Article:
Abstract: Much policy interest in sanitation and hygiene promotion focuses on changing behavior and increasing demand for these goods. Yet the effectiveness of large-scale interventions has been mixed, in large part because of the difficulty of changing attitudes on deeply rooted behaviors. This study tests whether an experiential learning exercise structured around an experimental game can be used to shift preferences around sanitation and hygiene. A minimum coordination game is adapted to the sanitation and hygiene setting by linking game choices to real-world investment decisions and payoffs in terms of health and status. Individuals from 20 villages in rural Tamil Nadu were randomly assigned to one of three groups: one that played a game in which communication between rounds was allowed, another that played a game in which communication was prohibited, and a control group that only completed a survey. Based on a comparison of survey responses across treatment arms, the game improved stated preferences in relation to sanitation and hygiene. This effect was larger when communication was allowed, and men responded on average more strongly than women across both versions of the game. These results suggest that experimental games can be a valuable tool not only for the study of decision making but for improving participants’ knowledge and pro-sanitation preferences.
    Keywords: hygiene, sanitation, health, behaviour, behavior, governance,
    Date: 2016
  6. By: Chew, Soo Hong (National University of Singapore); Yi, Junjian (National University of Singapore); Zhang, Junsen (Chinese University of Hong Kong); Zhong, Songfa (National University of Singapore)
    Abstract: We study the role of risk aversion underlying son preference in patriarchal societies, where sons serve as better insurance for old-age support than daughters. The implications of an insurance motive on son preference are two-fold. First, prior to the birth of their children, more risk-averse parents have a stronger preference for sons than for daughters. Second, after the birth of their children, parents with sons are more risk seeking, compared to parents with daughters. We adopt a within-twin-pair fixed-effects estimator with a weak identification assumption, which enables us to jointly identify these two effects. We further conduct an incentivized choice experiment to assess parental risk attitude in a sample of Chinese twins with children, and follow up with a second twin sample to examine the replicability of the findings. In both samples, we find that parents with greater risk aversion before the birth of their children are more likely to have sons through sex selection than parents with less risk aversion. Additionally, having sons significantly decreases parental risk aversion. These results contribute to the literature on the sources of son preference and help shed light on the nature of gender inequality.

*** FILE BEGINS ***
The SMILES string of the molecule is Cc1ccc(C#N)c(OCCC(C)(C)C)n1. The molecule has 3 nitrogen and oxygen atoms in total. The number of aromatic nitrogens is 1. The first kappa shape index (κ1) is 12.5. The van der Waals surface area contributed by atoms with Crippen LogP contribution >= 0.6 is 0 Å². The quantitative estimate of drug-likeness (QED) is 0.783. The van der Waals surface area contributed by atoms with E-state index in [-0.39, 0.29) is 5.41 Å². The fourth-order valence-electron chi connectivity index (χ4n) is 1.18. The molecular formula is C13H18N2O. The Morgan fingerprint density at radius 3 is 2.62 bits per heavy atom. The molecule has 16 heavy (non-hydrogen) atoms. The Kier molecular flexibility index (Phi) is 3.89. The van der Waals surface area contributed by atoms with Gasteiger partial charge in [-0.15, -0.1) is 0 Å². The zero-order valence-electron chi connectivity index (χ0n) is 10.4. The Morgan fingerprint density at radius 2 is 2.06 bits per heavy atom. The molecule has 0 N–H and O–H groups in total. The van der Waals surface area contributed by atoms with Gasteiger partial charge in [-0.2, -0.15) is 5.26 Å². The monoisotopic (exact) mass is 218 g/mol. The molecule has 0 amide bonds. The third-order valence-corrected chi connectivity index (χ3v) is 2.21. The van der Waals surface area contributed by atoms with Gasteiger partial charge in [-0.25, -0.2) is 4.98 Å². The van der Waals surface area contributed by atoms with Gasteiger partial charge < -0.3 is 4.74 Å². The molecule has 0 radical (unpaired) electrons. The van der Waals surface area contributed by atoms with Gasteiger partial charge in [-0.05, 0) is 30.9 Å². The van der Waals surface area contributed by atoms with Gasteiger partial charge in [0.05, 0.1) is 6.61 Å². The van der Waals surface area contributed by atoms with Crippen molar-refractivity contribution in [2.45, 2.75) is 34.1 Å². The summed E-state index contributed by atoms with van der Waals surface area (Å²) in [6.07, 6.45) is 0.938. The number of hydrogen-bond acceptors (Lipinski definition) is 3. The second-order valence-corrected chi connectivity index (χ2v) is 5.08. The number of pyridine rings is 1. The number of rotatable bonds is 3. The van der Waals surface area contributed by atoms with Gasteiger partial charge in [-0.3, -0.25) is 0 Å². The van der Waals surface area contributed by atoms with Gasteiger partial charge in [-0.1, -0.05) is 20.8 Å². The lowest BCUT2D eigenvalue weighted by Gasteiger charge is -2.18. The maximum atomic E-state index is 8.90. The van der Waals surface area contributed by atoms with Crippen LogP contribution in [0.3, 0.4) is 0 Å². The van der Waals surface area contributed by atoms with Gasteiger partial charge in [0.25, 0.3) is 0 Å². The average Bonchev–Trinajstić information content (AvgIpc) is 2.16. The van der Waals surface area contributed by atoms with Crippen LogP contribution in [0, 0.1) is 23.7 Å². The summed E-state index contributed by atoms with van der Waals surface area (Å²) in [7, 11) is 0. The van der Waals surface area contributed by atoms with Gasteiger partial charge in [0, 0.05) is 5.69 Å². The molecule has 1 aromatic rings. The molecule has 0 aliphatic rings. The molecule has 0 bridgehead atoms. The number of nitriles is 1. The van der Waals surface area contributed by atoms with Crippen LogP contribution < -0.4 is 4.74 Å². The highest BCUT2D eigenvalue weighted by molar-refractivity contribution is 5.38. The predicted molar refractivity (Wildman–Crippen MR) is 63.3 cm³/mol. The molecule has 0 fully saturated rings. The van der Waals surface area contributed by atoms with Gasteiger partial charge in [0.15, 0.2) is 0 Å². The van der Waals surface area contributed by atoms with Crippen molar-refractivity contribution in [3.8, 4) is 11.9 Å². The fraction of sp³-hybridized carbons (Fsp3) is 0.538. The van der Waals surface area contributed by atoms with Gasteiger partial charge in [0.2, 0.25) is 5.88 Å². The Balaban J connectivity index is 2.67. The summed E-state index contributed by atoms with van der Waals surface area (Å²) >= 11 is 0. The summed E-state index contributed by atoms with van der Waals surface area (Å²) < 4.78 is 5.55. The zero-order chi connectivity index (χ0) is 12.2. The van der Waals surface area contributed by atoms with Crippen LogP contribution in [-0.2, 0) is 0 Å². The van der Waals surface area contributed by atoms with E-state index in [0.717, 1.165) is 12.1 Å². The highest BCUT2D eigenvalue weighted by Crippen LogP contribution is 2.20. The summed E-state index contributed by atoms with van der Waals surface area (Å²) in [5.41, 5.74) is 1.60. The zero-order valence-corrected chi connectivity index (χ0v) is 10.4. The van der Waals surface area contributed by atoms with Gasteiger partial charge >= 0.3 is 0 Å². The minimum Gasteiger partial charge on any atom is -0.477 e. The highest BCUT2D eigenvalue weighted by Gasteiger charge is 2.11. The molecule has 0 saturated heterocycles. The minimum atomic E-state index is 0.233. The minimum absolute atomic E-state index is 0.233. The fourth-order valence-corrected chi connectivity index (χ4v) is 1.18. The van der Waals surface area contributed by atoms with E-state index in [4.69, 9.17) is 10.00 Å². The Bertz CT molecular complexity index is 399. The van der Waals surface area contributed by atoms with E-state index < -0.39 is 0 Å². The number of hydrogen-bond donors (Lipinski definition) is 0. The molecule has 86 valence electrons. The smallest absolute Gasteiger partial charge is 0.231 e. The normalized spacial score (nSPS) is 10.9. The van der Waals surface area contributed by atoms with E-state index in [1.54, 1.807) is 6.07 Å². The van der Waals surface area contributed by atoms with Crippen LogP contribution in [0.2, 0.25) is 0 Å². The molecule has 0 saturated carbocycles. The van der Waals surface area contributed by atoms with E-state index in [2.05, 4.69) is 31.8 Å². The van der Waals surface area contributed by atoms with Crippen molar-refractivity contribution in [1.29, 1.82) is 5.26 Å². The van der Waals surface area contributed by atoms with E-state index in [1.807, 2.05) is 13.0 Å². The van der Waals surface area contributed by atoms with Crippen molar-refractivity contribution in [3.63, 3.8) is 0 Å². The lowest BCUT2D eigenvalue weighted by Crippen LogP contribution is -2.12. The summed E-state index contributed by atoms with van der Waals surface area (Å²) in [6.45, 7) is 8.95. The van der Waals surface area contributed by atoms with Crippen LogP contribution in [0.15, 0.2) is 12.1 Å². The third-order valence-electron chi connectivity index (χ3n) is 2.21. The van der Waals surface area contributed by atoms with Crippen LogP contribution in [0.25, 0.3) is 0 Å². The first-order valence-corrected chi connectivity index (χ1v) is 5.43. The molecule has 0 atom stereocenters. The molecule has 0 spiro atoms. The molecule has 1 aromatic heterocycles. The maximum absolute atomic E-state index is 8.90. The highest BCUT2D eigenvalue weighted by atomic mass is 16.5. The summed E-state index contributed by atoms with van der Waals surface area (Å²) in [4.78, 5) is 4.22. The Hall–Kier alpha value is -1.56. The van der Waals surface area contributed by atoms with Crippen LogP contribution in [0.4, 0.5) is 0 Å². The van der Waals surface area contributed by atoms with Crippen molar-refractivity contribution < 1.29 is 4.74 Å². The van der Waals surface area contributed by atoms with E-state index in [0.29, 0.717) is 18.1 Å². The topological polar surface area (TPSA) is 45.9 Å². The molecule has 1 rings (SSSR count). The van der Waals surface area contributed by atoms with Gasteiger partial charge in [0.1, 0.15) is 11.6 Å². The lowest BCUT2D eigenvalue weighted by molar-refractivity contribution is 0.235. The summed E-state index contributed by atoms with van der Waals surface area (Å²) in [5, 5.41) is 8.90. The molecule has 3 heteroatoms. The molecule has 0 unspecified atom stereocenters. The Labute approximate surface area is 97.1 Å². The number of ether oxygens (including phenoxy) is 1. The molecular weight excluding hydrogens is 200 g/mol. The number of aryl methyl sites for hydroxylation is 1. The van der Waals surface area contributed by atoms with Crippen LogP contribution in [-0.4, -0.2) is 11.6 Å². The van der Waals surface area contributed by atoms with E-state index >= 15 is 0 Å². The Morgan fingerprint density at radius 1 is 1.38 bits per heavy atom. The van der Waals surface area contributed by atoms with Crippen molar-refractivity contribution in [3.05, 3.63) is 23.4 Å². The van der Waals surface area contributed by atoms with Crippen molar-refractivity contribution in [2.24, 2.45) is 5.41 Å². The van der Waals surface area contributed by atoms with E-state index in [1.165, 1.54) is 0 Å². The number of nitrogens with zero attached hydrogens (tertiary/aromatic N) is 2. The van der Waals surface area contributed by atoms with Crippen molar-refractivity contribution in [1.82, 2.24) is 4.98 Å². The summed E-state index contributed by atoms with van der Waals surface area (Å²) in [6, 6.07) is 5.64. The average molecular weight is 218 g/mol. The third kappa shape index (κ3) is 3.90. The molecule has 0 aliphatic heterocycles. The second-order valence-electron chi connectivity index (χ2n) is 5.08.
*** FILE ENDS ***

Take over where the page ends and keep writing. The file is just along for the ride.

Keywords: risk aversion, son preference, twins, experimental economics
    JEL: C93 D01 D80 J13
    Date: 2017–01
  7. By: Wagner, Valentin
    Abstract: Losses are painful but how painful are negative outcomes? This paper presents results of a field experiment among 1377 elementary pupils on the effectiveness of loss framing and avoiding negative outcomes on pupils test performance. I compare answers of pupils in a multiple-choice test in math who are endowed with 0 points and earning points is framed as a gain (Control Group) to pupils who are endowed with the maximum number of points but earning points is framed as a loss (Loss Treatment). In a second treatment arm (Negative Treatment) earning points is again framed as a gain but pupils are endowed with a negative amount of points. However, pupils in this treatment could achieve a positive outcome by earning at least half of the points. I find that, on average, the number of correctly solved questions increases significantly in both treatments (Loss and Negative). The multiple-choice testing format allows to identify the underlying channels of improvements. While pupils in the Loss Treatment significantly seem to seek more risk---answer more multiple-choice questions---pupils in the Negative Treatment significantly answer more accurately---increase the share of correctly answered questions. Nevertheless, the Negative Treatment is preferable to the Loss Treatment as both treatments indeed significantly increase performance of high-ability pupils but low-ability pupils significantly perform worse under a loss frame.
    JEL: C93 I20 D80
    Date: 2016
  8. By: Kene Boun My; Benjamin Ouvrard
    Abstract: We provide an experimental test of the theoretical predictions obtained in Ouvrard and Spaeter (2016). A public goods experiment is proposed in which the subjects can contribute to reduce the level of pollution, which is stochastic. A nudge (announcement of the socially optimal contribution) and a tax are implemented to improve the level of contributions. The environmental sensitivity and optimism of the subjects are also elicited. Our first result shows that the implementation of the nudge does not perform as well as the implementation of the tax. The reaction to the nudge depends directly on individuals’ environmental sensitivity, contrary to the reaction to the tax. Secondly, the nudge performs well with highly sensitive subjects only during the first half of its implementation. Lastly, the efficiency analysis shows that the implementation of the nudge significantly decreases the groups’ welfare for the least sensitive subjects, in comparison to the baseline. In sum, these results tend to corroborate the predictions obtained in Ouvrard and Spaeter (2016).
    Keywords: incentives, nudge, environmental sensitivity, optimism, tax.
    JEL: C91 H41 Q58
    Date: 2017